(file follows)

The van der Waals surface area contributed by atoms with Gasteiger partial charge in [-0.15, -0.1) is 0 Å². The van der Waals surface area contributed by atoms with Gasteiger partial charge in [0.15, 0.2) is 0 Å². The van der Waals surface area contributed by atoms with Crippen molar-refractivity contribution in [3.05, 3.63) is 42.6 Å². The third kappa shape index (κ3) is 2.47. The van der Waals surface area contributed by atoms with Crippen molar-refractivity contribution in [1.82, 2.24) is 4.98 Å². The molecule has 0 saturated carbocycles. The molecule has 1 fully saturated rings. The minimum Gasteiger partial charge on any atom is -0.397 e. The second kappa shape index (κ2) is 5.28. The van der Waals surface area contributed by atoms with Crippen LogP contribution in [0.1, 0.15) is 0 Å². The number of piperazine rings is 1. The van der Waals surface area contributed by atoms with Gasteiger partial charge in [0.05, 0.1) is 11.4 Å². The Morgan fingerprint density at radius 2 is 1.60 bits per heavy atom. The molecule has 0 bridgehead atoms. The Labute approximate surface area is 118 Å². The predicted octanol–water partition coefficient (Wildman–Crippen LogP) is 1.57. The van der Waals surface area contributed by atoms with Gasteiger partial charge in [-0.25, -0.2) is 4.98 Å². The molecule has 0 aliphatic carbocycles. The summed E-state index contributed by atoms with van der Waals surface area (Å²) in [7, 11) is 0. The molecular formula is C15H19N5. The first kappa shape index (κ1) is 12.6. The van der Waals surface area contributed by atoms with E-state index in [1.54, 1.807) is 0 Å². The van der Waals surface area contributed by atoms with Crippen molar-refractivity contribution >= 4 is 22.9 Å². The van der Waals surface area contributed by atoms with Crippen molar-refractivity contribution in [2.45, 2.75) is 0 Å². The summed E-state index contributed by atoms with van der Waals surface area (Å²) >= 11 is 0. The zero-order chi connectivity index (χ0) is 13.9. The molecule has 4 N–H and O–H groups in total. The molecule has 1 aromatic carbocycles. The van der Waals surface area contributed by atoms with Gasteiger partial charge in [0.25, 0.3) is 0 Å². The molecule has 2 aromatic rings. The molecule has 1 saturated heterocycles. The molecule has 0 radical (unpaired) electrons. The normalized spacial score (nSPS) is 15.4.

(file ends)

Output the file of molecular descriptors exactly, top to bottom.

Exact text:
The van der Waals surface area contributed by atoms with Gasteiger partial charge in [-0.15, -0.1) is 0 Å². The van der Waals surface area contributed by atoms with Gasteiger partial charge in [0.15, 0.2) is 0 Å². The van der Waals surface area contributed by atoms with Crippen molar-refractivity contribution in [3.05, 3.63) is 42.6 Å². The third kappa shape index (κ3) is 2.47. The van der Waals surface area contributed by atoms with Crippen molar-refractivity contribution in [1.82, 2.24) is 4.98 Å². The molecule has 0 saturated carbocycles. The molecule has 1 fully saturated rings. The minimum Gasteiger partial charge on any atom is -0.397 e. The second kappa shape index (κ2) is 5.28. The van der Waals surface area contributed by atoms with Crippen LogP contribution in [0.1, 0.15) is 0 Å². The number of piperazine rings is 1. The van der Waals surface area contributed by atoms with Gasteiger partial charge in [0.05, 0.1) is 11.4 Å². The Morgan fingerprint density at radius 2 is 1.60 bits per heavy atom. The molecule has 0 bridgehead atoms. The Labute approximate surface area is 118 Å². The predicted octanol–water partition coefficient (Wildman–Crippen LogP) is 1.57. The van der Waals surface area contributed by atoms with Gasteiger partial charge in [-0.25, -0.2) is 4.98 Å². The molecule has 0 aliphatic carbocycles. The summed E-state index contributed by atoms with van der Waals surface area (Å²) in [7, 11) is 0. The molecular formula is C15H19N5. The first kappa shape index (κ1) is 12.6. The van der Waals surface area contributed by atoms with E-state index in [1.54, 1.807) is 0 Å². The van der Waals surface area contributed by atoms with Crippen molar-refractivity contribution >= 4 is 22.9 Å². The van der Waals surface area contributed by atoms with Crippen molar-refractivity contribution in [2.45, 2.75) is 0 Å². The summed E-state index contributed by atoms with van der Waals surface area (Å²) >= 11 is 0. The zero-order chi connectivity index (χ0) is 13.9. The molecule has 4 N–H and O–H groups in total. The molecule has 1 aromatic carbocycles. The van der Waals surface area contributed by atoms with Gasteiger partial charge in [0.25, 0.3) is 0 Å². The molecule has 2 aromatic rings. The molecule has 1 saturated heterocycles. The molecule has 0 radical (unpaired) electrons. The normalized spacial score (nSPS) is 15.4.